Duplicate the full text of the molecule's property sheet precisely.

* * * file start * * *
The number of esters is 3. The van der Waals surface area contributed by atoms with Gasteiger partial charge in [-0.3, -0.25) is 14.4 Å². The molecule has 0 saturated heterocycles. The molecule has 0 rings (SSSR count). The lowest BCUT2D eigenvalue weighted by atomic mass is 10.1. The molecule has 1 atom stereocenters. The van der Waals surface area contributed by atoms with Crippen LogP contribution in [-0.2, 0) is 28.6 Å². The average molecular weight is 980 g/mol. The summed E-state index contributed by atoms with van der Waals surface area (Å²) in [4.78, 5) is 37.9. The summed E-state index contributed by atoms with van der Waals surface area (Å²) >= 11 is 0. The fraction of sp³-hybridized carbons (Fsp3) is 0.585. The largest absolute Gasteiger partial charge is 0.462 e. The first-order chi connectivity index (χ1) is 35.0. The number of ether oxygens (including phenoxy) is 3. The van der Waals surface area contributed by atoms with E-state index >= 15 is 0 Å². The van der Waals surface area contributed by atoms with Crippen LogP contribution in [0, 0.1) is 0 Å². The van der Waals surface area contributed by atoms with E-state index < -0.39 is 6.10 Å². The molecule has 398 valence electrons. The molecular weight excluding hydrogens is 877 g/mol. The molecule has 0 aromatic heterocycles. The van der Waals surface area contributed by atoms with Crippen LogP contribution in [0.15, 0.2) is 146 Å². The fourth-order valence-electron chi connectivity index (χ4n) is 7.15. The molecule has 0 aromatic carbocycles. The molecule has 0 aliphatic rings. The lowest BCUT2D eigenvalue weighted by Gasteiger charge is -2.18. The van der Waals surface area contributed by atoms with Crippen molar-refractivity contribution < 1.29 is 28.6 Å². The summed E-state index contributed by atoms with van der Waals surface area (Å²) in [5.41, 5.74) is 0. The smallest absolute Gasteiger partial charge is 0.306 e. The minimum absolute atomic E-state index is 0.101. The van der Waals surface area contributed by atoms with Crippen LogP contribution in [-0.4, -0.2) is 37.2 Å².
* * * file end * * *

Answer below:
The number of esters is 3. The van der Waals surface area contributed by atoms with Gasteiger partial charge in [-0.3, -0.25) is 14.4 Å². The molecule has 0 saturated heterocycles. The molecule has 0 rings (SSSR count). The lowest BCUT2D eigenvalue weighted by atomic mass is 10.1. The molecule has 1 atom stereocenters. The van der Waals surface area contributed by atoms with Crippen LogP contribution in [-0.2, 0) is 28.6 Å². The average molecular weight is 980 g/mol. The summed E-state index contributed by atoms with van der Waals surface area (Å²) in [4.78, 5) is 37.9. The summed E-state index contributed by atoms with van der Waals surface area (Å²) >= 11 is 0. The fraction of sp³-hybridized carbons (Fsp3) is 0.585. The largest absolute Gasteiger partial charge is 0.462 e. The first-order chi connectivity index (χ1) is 35.0. The number of ether oxygens (including phenoxy) is 3. The van der Waals surface area contributed by atoms with E-state index >= 15 is 0 Å². The van der Waals surface area contributed by atoms with Crippen LogP contribution in [0, 0.1) is 0 Å². The van der Waals surface area contributed by atoms with E-state index < -0.39 is 6.10 Å². The molecule has 398 valence electrons. The molecular weight excluding hydrogens is 877 g/mol. The molecule has 0 aromatic heterocycles. The van der Waals surface area contributed by atoms with Crippen LogP contribution in [0.15, 0.2) is 146 Å². The fourth-order valence-electron chi connectivity index (χ4n) is 7.15. The molecule has 0 aromatic carbocycles. The molecule has 0 aliphatic rings. The lowest BCUT2D eigenvalue weighted by Gasteiger charge is -2.18. The van der Waals surface area contributed by atoms with Crippen molar-refractivity contribution < 1.29 is 28.6 Å². The summed E-state index contributed by atoms with van der Waals surface area (Å²) in [5.41, 5.74) is 0. The smallest absolute Gasteiger partial charge is 0.306 e. The minimum absolute atomic E-state index is 0.101. The van der Waals surface area contributed by atoms with Crippen LogP contribution in [-0.4, -0.2) is 37.2 Å².